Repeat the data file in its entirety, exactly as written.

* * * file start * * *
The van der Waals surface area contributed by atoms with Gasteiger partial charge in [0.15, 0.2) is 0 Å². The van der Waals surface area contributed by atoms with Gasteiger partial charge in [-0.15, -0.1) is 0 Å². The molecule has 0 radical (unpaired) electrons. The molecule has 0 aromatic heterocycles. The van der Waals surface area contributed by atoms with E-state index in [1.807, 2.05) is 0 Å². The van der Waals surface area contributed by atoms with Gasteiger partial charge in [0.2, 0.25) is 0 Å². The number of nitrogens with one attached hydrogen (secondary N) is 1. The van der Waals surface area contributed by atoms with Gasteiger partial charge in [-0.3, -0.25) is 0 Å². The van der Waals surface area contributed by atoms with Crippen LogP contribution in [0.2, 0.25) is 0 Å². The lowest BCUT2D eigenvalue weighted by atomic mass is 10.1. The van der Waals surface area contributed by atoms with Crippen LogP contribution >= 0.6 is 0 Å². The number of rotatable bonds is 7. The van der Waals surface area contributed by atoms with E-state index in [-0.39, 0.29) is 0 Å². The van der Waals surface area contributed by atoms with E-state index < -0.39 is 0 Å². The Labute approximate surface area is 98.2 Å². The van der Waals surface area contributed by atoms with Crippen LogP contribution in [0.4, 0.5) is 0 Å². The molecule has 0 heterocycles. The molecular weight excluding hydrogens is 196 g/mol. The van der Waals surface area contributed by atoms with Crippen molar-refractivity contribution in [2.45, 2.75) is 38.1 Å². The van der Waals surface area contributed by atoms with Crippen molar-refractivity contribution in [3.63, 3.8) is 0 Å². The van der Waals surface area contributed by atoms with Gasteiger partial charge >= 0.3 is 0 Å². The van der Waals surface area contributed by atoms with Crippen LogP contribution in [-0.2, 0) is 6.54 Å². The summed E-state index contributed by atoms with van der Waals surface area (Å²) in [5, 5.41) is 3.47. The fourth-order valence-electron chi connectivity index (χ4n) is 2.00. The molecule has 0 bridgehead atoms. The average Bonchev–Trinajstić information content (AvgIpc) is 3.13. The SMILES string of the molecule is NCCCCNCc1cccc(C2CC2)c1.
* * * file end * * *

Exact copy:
The van der Waals surface area contributed by atoms with Gasteiger partial charge in [0.15, 0.2) is 0 Å². The van der Waals surface area contributed by atoms with Gasteiger partial charge in [-0.15, -0.1) is 0 Å². The molecule has 0 radical (unpaired) electrons. The molecule has 0 aromatic heterocycles. The van der Waals surface area contributed by atoms with E-state index in [1.807, 2.05) is 0 Å². The van der Waals surface area contributed by atoms with Gasteiger partial charge in [0.2, 0.25) is 0 Å². The number of nitrogens with one attached hydrogen (secondary N) is 1. The van der Waals surface area contributed by atoms with Gasteiger partial charge in [-0.3, -0.25) is 0 Å². The van der Waals surface area contributed by atoms with Crippen LogP contribution in [0.2, 0.25) is 0 Å². The lowest BCUT2D eigenvalue weighted by atomic mass is 10.1. The van der Waals surface area contributed by atoms with Crippen LogP contribution >= 0.6 is 0 Å². The number of rotatable bonds is 7. The van der Waals surface area contributed by atoms with E-state index in [-0.39, 0.29) is 0 Å². The van der Waals surface area contributed by atoms with E-state index < -0.39 is 0 Å². The Labute approximate surface area is 98.2 Å². The van der Waals surface area contributed by atoms with Crippen LogP contribution in [0.4, 0.5) is 0 Å². The molecule has 0 heterocycles. The molecular weight excluding hydrogens is 196 g/mol. The van der Waals surface area contributed by atoms with Crippen molar-refractivity contribution in [2.45, 2.75) is 38.1 Å². The van der Waals surface area contributed by atoms with Crippen molar-refractivity contribution in [3.63, 3.8) is 0 Å². The van der Waals surface area contributed by atoms with Gasteiger partial charge >= 0.3 is 0 Å². The van der Waals surface area contributed by atoms with Crippen LogP contribution in [-0.2, 0) is 6.54 Å². The summed E-state index contributed by atoms with van der Waals surface area (Å²) in [5, 5.41) is 3.47. The fourth-order valence-electron chi connectivity index (χ4n) is 2.00. The molecule has 0 bridgehead atoms. The average Bonchev–Trinajstić information content (AvgIpc) is 3.13. The SMILES string of the molecule is NCCCCNCc1cccc(C2CC2)c1.